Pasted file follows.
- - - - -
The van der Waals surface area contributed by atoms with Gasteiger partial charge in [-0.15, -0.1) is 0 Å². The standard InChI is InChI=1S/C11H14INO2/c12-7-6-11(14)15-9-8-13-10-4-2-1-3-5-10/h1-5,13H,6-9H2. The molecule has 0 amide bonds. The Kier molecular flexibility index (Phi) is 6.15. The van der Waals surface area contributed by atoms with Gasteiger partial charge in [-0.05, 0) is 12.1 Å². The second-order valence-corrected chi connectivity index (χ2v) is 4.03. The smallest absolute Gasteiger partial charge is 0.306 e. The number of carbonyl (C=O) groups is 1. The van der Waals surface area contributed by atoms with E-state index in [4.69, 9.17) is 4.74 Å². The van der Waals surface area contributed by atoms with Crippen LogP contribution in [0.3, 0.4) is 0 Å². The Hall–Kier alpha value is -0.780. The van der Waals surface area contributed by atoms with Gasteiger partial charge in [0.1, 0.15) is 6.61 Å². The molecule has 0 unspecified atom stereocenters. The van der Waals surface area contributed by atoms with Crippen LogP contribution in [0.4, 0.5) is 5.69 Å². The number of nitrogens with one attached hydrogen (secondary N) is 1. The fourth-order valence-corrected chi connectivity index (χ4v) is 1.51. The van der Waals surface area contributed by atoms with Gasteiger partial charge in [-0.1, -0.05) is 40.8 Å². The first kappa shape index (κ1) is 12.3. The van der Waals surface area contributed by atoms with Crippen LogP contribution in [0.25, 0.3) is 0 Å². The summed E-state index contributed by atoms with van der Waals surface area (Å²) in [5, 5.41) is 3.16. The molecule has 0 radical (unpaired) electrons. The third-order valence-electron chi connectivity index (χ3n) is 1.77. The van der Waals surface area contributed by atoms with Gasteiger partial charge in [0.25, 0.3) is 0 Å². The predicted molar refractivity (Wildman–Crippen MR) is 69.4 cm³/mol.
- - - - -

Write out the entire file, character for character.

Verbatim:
The van der Waals surface area contributed by atoms with Gasteiger partial charge in [-0.15, -0.1) is 0 Å². The standard InChI is InChI=1S/C11H14INO2/c12-7-6-11(14)15-9-8-13-10-4-2-1-3-5-10/h1-5,13H,6-9H2. The molecule has 0 amide bonds. The Kier molecular flexibility index (Phi) is 6.15. The van der Waals surface area contributed by atoms with Gasteiger partial charge in [-0.05, 0) is 12.1 Å². The second-order valence-corrected chi connectivity index (χ2v) is 4.03. The smallest absolute Gasteiger partial charge is 0.306 e. The number of carbonyl (C=O) groups is 1. The van der Waals surface area contributed by atoms with E-state index in [4.69, 9.17) is 4.74 Å². The van der Waals surface area contributed by atoms with Crippen LogP contribution in [0.3, 0.4) is 0 Å². The Hall–Kier alpha value is -0.780. The van der Waals surface area contributed by atoms with Gasteiger partial charge in [0.1, 0.15) is 6.61 Å². The molecule has 0 unspecified atom stereocenters. The van der Waals surface area contributed by atoms with Crippen LogP contribution in [0.4, 0.5) is 5.69 Å². The number of nitrogens with one attached hydrogen (secondary N) is 1. The fourth-order valence-corrected chi connectivity index (χ4v) is 1.51. The van der Waals surface area contributed by atoms with Gasteiger partial charge in [-0.1, -0.05) is 40.8 Å². The first kappa shape index (κ1) is 12.3. The van der Waals surface area contributed by atoms with Crippen LogP contribution in [0.25, 0.3) is 0 Å². The summed E-state index contributed by atoms with van der Waals surface area (Å²) in [5, 5.41) is 3.16. The molecule has 0 radical (unpaired) electrons. The third-order valence-electron chi connectivity index (χ3n) is 1.77. The van der Waals surface area contributed by atoms with Gasteiger partial charge in [0.25, 0.3) is 0 Å². The predicted molar refractivity (Wildman–Crippen MR) is 69.4 cm³/mol.